Here's how you can help Afghan refugees coming to suburbs

Hundreds of Afghan refugees are expected to arrive in Illinois in the coming days (check out today's front page story if you haven't already).

Several suburban mosques will be supporting them with housing, food, clothing and other needs.

Here's how you can help, too.

ICNA Relief Chicago has been welcoming new Afghan refugee families at its Glendale Heights headquarters and Devon Avenue resource center. Donate to ICNA Relief's Refugee Welcome Kit Drive by dropping off new items at the Glendale Heights office, 1793 Bloomingdale Road, Suite 4.

The office is open from 10 a.m. to 3 p.m. Tuesday, Wednesday, Thursday and Saturday.

Donations of pots and pans, kettles/flasks, dinner sets, kitchen utensils, area rugs, towels, bed sheets, blankets, vacuum cleaners and small kitchen appliances are being accepted. For monetary donations, visit

Also, check out the Council of Islamic Organizations of Greater Chicago's Afghan Refugee Resource Center to help with housing, job opportunities, and furniture, clothing and appliance donations, or to volunteer to help with refugee resettlement, at

Punjabi language

February not only is known for being the start of Chinese New Year and Black History Month. In Illinois this year, it also has been proclaimed Punjabi Language Month by Gov. J.B. Pritzker.

That's in recognition of the contributions of the more than 50,000 Punjabi-speaking residents statewide, particularly in Palatine, which is home to a large Sikh population.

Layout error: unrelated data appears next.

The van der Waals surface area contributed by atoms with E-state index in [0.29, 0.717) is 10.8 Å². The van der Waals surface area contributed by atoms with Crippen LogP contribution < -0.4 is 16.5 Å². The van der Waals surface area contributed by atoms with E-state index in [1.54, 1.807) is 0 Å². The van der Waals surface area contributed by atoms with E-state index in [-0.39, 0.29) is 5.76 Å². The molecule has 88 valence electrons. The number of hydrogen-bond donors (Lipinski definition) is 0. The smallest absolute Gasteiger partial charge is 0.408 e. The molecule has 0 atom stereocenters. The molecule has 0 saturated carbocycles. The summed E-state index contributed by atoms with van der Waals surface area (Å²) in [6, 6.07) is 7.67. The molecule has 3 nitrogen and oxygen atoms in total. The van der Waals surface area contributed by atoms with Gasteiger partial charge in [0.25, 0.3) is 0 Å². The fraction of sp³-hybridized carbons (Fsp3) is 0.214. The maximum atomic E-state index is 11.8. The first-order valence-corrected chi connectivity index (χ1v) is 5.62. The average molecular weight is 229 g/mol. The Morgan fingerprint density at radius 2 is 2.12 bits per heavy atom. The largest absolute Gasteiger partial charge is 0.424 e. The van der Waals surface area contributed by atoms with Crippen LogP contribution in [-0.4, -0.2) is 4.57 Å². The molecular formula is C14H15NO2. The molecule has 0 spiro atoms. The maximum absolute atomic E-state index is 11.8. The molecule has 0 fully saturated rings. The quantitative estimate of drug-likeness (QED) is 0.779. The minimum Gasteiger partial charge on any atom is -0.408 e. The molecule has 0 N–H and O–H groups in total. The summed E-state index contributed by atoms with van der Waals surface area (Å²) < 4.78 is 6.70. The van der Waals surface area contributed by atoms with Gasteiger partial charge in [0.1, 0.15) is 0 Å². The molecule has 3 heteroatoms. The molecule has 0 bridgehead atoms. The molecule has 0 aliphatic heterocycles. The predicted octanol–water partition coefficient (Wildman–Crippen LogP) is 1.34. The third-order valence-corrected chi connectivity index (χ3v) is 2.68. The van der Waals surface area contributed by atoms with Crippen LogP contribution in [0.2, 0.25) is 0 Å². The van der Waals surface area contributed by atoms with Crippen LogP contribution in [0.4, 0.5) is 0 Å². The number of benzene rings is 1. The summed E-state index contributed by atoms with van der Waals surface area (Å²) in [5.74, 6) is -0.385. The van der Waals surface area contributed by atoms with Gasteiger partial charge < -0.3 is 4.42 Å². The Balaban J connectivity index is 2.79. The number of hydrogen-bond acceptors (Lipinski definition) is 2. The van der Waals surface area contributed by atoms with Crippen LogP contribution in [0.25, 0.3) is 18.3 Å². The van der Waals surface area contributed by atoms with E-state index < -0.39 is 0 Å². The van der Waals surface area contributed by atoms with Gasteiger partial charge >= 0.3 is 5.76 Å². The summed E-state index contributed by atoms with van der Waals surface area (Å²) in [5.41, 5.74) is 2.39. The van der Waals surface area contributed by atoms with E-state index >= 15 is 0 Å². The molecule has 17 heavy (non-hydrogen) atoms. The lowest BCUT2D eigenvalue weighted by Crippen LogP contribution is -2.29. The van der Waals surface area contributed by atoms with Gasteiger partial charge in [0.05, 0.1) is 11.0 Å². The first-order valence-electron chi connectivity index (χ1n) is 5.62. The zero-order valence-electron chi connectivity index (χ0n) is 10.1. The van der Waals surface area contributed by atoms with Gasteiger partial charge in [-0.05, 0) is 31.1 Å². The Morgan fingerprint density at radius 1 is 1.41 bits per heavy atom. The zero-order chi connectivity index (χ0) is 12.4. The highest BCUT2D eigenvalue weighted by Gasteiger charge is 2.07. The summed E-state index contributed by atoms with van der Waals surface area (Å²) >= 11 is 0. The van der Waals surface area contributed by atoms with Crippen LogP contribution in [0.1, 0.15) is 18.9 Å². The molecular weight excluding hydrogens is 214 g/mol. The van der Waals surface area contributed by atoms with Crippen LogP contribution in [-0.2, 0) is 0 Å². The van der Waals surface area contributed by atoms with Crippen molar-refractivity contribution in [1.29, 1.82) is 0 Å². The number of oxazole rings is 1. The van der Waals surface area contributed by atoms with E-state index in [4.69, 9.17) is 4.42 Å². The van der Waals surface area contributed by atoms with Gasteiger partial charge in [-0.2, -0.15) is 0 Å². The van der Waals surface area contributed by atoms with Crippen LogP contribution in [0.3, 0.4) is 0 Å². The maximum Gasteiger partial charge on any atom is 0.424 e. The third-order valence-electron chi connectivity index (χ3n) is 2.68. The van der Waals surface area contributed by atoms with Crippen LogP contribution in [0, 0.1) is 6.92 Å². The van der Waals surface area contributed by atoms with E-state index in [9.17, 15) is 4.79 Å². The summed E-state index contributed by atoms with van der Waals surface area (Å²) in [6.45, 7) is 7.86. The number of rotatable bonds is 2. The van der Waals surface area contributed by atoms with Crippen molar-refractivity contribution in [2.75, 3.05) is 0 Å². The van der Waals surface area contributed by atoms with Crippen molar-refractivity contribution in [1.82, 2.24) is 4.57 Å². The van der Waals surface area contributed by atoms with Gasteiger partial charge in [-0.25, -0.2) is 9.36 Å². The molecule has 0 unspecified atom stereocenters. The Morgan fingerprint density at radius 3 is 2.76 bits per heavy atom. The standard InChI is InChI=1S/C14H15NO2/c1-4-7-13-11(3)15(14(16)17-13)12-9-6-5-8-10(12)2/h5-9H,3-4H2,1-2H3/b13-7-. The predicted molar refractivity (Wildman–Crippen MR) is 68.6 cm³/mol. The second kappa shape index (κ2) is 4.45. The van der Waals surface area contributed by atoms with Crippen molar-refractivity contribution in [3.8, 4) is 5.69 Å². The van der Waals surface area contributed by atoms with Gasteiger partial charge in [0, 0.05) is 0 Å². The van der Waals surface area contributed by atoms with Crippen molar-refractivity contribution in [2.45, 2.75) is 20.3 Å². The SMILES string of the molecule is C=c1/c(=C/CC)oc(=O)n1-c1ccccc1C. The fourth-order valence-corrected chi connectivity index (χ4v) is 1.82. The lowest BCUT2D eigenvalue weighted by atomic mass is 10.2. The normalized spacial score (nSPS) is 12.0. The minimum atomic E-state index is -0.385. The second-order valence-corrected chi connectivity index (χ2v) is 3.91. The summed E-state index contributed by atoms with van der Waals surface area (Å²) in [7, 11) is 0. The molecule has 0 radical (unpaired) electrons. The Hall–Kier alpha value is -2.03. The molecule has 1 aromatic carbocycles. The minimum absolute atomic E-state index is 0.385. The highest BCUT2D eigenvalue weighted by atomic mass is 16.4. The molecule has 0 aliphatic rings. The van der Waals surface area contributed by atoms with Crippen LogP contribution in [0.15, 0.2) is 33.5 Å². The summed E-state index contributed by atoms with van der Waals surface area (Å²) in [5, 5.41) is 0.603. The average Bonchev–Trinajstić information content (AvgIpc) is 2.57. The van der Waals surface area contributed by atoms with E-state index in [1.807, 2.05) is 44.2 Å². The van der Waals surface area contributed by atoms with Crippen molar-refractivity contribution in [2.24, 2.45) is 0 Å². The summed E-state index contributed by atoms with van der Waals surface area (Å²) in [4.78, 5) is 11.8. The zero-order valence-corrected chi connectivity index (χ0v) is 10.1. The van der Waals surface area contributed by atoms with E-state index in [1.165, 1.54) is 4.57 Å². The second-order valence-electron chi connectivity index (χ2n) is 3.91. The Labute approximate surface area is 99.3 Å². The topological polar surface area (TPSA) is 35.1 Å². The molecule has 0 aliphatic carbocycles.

The Punjabi Cultural Society of Chicago in Palatine is committed to preserving, protecting and sharing Punjabi language, literature, arts, music, dance, culture, films, festivals and traditions, said Rajinder Singh Mago, a member of the society's governing board.

“Punjabis have received accolades for their valor in World Wars I & II, as a matter of fact, the only non-British community to receive the highest number of Victoria Cross medals for their bravery in the battlefield fighting for the Allies,” Mago said. “Punjabis are proud, adventurous, hospitable people who are fun loving and take pride in giving to the world delicious Punjabi cuisine.”

The recognition is timely, coming ahead of the United Nations International Mother Language Day, a global observance held on Feb. 21 by U.N.E.S.C.O. to promote awareness of linguistic and cultural diversity and the preservation and protection of all languages.

Punjabi, the ninth-most widely spoken language in the world, originated around the 7th century in the Punjab region of then-undivided India and Pakistan. It is spoken by more than 113 million people worldwide who mainly are Hindus, Sikhs, Muslims and Christians with roots in the region. It is recognized as one of the official languages in India, Pakistan, United Kingdom and Canada.

“Several activities and events to celebrate the Punjabi Language Month have been planned for the Metro Chicago area. Those will be low-key events this year due to the ongoing pandemic,” said Parvinder Singh Nanua, president of nonprofit Palatine society.

Never forget

Join Chicago-area Japanese Americans for the Chicago Day of Remembrance 2022 on Feb. 20, in observance of the 80th anniversary of the signing of Executive Order 9066, which authorized the incarceration of people of Japanese ancestry in detention camps throughout the United States during World War II.

The day will feature a variety of speakers discussing the passage of the Teaching Equitable Asian American Community History (TEAACH) Act, which was signed into law on July 9. Through it, Illinois became the first state to mandate the teaching of Asian American history in public schools.